"Picture a world from which we [humans] all suddenly vanished. Tomorrow...Leave [everything on the Earth's surface] all in place, but extract [all] the human beings...
How would the rest of nature respond if it were suddenly relieved of the relentless pressures we heap on it and our fellow organisms? How soon would, or could, the climate return to where it was before we fired up all our engines?
How long would it take to recover lost ground and restore Eden to the way it must have gleamed and smelled the day before Adam, or [humans], appeared?
Could nature ever obliterate all our traces? How would it undo our monumental cities and public works, and reduce our myriad plastics and toxic synthetics back to benign, basic elements? ...
And what of our finest creations--our architecture, our art, our many manifestations of spirit? Are any truly timeless, at least enough so to last until the sun expands and roasts our Earth to a cinder?
And even after THAT, might we have left some faint, enduring mark on the universe...of Earthly humanity; some interplanetary sign that once we were here? ...
Is it possible that, instead of heaving a huge biological sigh of relief, the world without us would miss us?"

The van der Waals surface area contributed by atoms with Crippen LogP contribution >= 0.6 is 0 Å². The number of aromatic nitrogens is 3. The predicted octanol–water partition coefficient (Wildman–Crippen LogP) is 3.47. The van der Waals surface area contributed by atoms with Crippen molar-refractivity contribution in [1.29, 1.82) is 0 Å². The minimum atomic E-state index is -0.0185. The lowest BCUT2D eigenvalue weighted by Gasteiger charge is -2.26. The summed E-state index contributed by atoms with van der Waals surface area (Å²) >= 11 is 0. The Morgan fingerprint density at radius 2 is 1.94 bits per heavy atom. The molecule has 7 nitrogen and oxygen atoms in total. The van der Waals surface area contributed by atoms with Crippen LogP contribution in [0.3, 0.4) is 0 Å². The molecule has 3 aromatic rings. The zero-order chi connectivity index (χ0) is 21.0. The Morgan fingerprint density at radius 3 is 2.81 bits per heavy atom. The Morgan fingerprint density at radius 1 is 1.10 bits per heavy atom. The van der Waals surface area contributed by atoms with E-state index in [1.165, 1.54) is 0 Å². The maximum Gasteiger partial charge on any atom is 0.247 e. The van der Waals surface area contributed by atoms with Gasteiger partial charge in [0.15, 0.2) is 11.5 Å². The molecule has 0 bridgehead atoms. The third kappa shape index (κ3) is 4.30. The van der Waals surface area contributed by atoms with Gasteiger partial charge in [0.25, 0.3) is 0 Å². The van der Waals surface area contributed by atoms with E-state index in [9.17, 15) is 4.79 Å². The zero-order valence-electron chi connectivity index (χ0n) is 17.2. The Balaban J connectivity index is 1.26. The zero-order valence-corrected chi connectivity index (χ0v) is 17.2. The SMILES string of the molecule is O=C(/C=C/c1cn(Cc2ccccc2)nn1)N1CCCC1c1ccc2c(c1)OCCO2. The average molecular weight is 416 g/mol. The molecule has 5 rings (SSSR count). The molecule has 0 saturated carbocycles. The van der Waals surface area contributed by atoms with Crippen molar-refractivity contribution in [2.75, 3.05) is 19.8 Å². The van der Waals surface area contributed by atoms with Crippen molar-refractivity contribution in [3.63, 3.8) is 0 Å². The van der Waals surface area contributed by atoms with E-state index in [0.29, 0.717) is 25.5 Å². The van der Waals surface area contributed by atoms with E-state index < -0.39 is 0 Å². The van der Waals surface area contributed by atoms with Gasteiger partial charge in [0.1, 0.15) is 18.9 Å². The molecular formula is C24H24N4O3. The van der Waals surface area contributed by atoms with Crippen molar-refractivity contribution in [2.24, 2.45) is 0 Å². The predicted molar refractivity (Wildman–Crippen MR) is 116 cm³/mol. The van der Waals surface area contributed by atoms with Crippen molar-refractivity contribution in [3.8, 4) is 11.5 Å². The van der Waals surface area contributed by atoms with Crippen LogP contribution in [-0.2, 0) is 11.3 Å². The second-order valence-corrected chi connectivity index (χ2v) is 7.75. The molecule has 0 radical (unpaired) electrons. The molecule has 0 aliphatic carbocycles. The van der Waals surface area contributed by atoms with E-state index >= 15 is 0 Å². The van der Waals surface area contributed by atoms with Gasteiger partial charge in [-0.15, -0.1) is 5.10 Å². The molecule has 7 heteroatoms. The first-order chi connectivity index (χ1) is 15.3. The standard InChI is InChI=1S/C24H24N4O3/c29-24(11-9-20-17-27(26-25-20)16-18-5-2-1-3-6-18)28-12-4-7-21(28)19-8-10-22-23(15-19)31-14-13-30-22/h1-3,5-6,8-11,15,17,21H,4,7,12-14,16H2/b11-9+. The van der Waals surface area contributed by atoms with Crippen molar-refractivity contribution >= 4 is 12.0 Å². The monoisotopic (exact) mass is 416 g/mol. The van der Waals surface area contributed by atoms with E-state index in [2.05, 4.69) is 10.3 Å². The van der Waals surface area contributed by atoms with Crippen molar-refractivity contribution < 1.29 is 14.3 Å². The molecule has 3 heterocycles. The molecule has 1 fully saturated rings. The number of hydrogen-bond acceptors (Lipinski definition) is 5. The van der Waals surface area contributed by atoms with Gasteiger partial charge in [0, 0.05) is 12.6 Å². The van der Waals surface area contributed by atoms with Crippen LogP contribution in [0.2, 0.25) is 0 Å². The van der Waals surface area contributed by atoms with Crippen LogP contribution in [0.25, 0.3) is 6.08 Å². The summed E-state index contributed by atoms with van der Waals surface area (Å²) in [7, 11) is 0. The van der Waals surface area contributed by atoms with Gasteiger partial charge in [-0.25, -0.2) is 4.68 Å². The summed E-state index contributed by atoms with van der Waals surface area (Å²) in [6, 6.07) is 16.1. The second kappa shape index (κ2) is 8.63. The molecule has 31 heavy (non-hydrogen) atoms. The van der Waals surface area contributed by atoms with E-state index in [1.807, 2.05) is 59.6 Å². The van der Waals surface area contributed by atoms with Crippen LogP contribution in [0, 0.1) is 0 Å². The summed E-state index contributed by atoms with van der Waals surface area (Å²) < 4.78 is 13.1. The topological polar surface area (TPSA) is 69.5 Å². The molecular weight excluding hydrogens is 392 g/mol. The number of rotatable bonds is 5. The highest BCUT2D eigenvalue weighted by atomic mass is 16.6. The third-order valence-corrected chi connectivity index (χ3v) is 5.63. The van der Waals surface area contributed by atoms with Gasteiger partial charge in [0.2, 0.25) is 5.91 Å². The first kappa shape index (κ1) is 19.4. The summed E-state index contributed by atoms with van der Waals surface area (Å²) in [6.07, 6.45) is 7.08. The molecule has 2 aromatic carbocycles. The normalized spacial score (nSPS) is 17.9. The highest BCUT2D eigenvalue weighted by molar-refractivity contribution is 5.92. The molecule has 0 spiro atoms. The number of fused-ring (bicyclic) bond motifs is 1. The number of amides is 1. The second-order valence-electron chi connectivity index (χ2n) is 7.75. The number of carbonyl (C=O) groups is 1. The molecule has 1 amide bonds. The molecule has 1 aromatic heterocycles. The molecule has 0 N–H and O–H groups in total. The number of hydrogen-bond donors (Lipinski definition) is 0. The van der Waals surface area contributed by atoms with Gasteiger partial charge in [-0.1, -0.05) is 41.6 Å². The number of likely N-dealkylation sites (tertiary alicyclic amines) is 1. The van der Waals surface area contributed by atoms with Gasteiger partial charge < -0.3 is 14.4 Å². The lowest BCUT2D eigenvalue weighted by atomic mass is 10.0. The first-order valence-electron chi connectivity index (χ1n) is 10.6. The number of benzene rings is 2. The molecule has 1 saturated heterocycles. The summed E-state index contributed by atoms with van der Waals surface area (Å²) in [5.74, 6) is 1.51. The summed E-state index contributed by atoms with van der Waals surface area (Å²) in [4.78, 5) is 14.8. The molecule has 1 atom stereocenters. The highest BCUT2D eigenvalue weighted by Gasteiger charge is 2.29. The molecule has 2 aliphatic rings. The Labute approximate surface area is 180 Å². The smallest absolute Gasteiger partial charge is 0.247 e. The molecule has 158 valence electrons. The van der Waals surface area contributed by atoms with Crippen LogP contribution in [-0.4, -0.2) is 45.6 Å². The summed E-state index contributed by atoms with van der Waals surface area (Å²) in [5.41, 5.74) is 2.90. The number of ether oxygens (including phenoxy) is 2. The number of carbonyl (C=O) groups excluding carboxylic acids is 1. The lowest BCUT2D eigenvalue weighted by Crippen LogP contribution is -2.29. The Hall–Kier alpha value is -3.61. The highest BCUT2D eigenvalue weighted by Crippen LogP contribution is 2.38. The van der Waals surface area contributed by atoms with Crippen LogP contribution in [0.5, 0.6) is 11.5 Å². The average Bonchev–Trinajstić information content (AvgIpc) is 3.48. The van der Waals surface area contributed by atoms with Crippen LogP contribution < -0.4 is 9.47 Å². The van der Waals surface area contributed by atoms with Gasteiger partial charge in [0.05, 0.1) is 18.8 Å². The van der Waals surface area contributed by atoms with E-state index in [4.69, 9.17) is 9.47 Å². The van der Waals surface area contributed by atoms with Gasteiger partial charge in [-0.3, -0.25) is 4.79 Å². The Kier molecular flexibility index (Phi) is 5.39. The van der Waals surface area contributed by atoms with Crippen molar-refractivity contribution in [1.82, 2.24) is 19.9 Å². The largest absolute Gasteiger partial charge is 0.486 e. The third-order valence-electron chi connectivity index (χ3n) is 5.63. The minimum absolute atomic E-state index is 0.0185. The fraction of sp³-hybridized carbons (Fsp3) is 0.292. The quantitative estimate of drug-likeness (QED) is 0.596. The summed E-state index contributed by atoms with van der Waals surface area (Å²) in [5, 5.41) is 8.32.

The above premise and numerous questions are found in the introduction to this fascinating, unique, extremely well-written book by award-winning journalist and author Alan Weisman.
WARNING! This is not a book of fiction but of rational scientific speculation. In fact, the magazine article on which this book is based and expands, was selected for "Best American Science Writing 2006."
Weisman obtains all the answers to the questions posed above by "drawing on the expertise of [such people as] engineers, atmospheric scientists, art conservators, astrophysicists, religious leaders...and paleontologists."
The author goes beyond scientific speculation to observation by taking us to present day, forgotten places where there are no human beings (such as Chernobyl). He makes some enlightening discoveries in these places.
All the chapters are extremely interesting but here are my personal favorites:
(1) The city without us
(2) What falls apart
(3) What lasts
(4) Polymers are forever
(5) The world without farms
(6) The world without war
(7) Hot legacy (deals with things nuclear)
(8) Art beyond us
Finally, throughout there are black & white pictures and illustrations. I found many of these interesting. Note that the cover of this book (displayed above by Amazon) is especially interesting showing a city skyline reflected in the water as the way it possibly was before humans came along.
In conclusion, this is truly a unique book destined, in my opinion, to become a classic!!
(first published 2007; prelude; 4 parts or 19 chapters; coda; main narrative 275 pages; acknowledgments; bibliography; index)
<<Stephen Pletko, London, Ontario, Canada>>